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Chorus hits high notes for Lilly
INDIANAPOLIS, Ind.—Like many other pharmaceutical companies, Eli Lilly & Co., is looking for ways to streamline its drug development efforts and make the process more productive as it faces thinning new product pipelines. One solution to the problem has been to hire contract research organizations to run tests on its drug candidates.
"Drugs under development" is an area that pharmaceutical companies have generally kept under tight wraps, conducting vital work in-house. Lilly is stepping outside the box in its work on a promising molecule to treat rheumatoid arthritis into late-stage testing, based on mid-stage data developed by scientists outside of its own research team.
An R&D unit the company calls Chorus takes control of compounds discovered in company labs, such as the rheumatoid arthritis molecule. Lilly is counting on a network of outside contractors to help develop not only the arthritis remedy, but several other drugs it hopes start hitting the shelves as early as 2013. If the drug eventually wins regulatory approval, it will compete in a $16 billion annual market.
By outsourcing human tests of such a key drug, Lilly is among a growing number of pharmaceutical giants adopting out-of-the-box strategies to revive fallow research-and-development organizations.
According to Dr. Robert Armstrong, vice president of Global External Research and Development at Lilly, Chorus is a drug development engine that is charged with getting to clinical proof-of-concept—which is early evidence that a drug works in humans—more efficiently.
Chorus is comprised of a core team of approximately 30 scientists with cross-disciplinary skills required in early development who partner with a vast global development, Armstrong says.
"Chorus provides a 'lean-to-POC' development archetype wherein the single focus is to provide a high-quality packet of data that increases the probability of technical success and enables a go/no go decision for further development," he says.
Armstrong says that to date, Chorus has delivered data on 14 molecules, six of which resulted in positive proof-of-concept decisions, and saved Lilly approximately $100 million in the process.
On the surface, it would seem that pharmas would lose some control of the process by not handling research and development in-house, but that isn't necessarily the case, Armstrong says.
"Certain core internal R&D capabilities and expertise remain in-house, but to do everything internally in the current environment simply won't work," he adds. "Lilly is openly collaborating with external experts to innovate faster and at less cost than in the past. Essentially, each part of Chorus and its partners does what it does best, and Lilly can run a much larger portfolio with fewer people than if it did all the work internally. Think of Chorus as an example of a 'force multiplier'—an approach to provide Lilly with more innovative molecules for development faster and at less cost."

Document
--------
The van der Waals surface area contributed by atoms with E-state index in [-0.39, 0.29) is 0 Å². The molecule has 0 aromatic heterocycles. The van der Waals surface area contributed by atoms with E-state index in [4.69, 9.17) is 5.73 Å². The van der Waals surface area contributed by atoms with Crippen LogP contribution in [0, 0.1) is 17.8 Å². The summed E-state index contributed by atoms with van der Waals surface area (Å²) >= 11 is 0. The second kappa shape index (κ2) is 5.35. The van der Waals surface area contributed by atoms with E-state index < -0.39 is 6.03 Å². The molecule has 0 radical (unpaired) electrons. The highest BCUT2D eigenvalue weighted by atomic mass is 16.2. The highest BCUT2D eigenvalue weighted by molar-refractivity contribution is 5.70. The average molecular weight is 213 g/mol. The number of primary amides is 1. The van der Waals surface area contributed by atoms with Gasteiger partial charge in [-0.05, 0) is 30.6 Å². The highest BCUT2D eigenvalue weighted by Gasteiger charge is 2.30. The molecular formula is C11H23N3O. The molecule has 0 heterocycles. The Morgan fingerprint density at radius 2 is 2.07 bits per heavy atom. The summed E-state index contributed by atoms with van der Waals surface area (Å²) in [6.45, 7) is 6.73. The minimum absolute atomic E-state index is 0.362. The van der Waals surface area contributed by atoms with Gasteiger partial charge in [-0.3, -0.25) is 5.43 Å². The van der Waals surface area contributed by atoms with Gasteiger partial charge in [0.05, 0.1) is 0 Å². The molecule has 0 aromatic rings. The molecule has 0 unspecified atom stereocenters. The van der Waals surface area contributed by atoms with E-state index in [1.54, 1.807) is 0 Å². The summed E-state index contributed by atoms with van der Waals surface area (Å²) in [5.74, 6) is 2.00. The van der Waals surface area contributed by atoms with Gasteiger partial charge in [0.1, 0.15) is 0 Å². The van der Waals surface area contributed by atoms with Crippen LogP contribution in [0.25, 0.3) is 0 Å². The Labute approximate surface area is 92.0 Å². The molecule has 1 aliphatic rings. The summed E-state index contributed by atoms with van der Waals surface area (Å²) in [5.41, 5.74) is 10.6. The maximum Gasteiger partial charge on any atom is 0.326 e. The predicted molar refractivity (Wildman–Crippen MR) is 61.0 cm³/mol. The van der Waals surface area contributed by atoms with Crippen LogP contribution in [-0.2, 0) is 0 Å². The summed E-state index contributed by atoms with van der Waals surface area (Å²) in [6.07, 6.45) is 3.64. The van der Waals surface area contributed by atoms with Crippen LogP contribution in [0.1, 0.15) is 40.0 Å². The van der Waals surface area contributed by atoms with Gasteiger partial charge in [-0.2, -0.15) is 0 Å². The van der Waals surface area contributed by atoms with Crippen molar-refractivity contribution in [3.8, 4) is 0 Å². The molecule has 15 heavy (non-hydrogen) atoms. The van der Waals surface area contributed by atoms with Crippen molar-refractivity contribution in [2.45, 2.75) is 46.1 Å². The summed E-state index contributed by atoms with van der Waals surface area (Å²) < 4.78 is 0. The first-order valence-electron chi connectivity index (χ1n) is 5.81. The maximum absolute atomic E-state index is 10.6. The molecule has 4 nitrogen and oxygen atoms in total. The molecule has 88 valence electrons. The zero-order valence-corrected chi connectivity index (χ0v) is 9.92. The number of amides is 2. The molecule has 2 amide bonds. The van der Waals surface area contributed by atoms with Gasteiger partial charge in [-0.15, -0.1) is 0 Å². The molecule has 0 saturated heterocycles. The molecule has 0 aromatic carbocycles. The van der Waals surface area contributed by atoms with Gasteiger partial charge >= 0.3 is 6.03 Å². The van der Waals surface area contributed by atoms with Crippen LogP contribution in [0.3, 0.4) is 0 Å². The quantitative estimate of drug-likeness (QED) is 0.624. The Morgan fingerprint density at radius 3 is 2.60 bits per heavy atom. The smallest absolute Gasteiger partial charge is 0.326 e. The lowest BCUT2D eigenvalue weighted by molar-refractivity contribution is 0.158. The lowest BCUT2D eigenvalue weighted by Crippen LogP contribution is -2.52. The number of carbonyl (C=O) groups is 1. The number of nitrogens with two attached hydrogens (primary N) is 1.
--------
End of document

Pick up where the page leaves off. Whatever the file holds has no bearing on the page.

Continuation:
There are certain situations where admittedly the CRO concept can be a little less than perfect, he says.
"Not all molecules in a Big Pharma research and development pipeline are amendable to development in focused proof of concept studies that is at the heart of Chorus," Armstrong notes. "The molecule and molecular target need to possess a subset of characteristics that provide substantive and actionable data in moderate sized trials."
To select an outside contractor to run tests on drug candidates, Armstrong notes that
Chorus partners with experts in their particular therapeutic area and based on Chorus' proven experience with the CRO. The effort gives Lilly several areas in with savings can be realized, Armstrong adds.
"Chorus is a virtual development engine that relies on our network of external partners to enable all aspects of the process, from production of the drug candidate through execution and analysis of clinical trials," he says. "A combination of a lean trial design as well as leveraging the external network is what results in the overall savings."
So far, five of the 25 molecules studied since Chorus began in 2004 have shown enough promise to merit further study. The first one likely to go to late-stage development: the experimental treatment for rheumatoid arthritis.
Some analysts say Chorus won't help Lilly soon enough. Drugs accounting for more than half of Lilly's current revenue will face generic competition by 2013, as U.S. patents on top-selling treatments expire. The company recently halted work on late-stage compounds for multiple sclerosis and osteoporosis that were developed entirely in-house.
"Neither the cost cuts nor the structural changes help R&D productivity," Keyur Parekh, a UBS analyst, told the Wall Street Journal recently. He said he thinks Lilly might need to make acquisitions to replenish its pipeline. Lilly bought ImClone Systems for $6.5 billion in 2008, and CEO John Lechleiter has said he's hunting for more, similarly sized deals.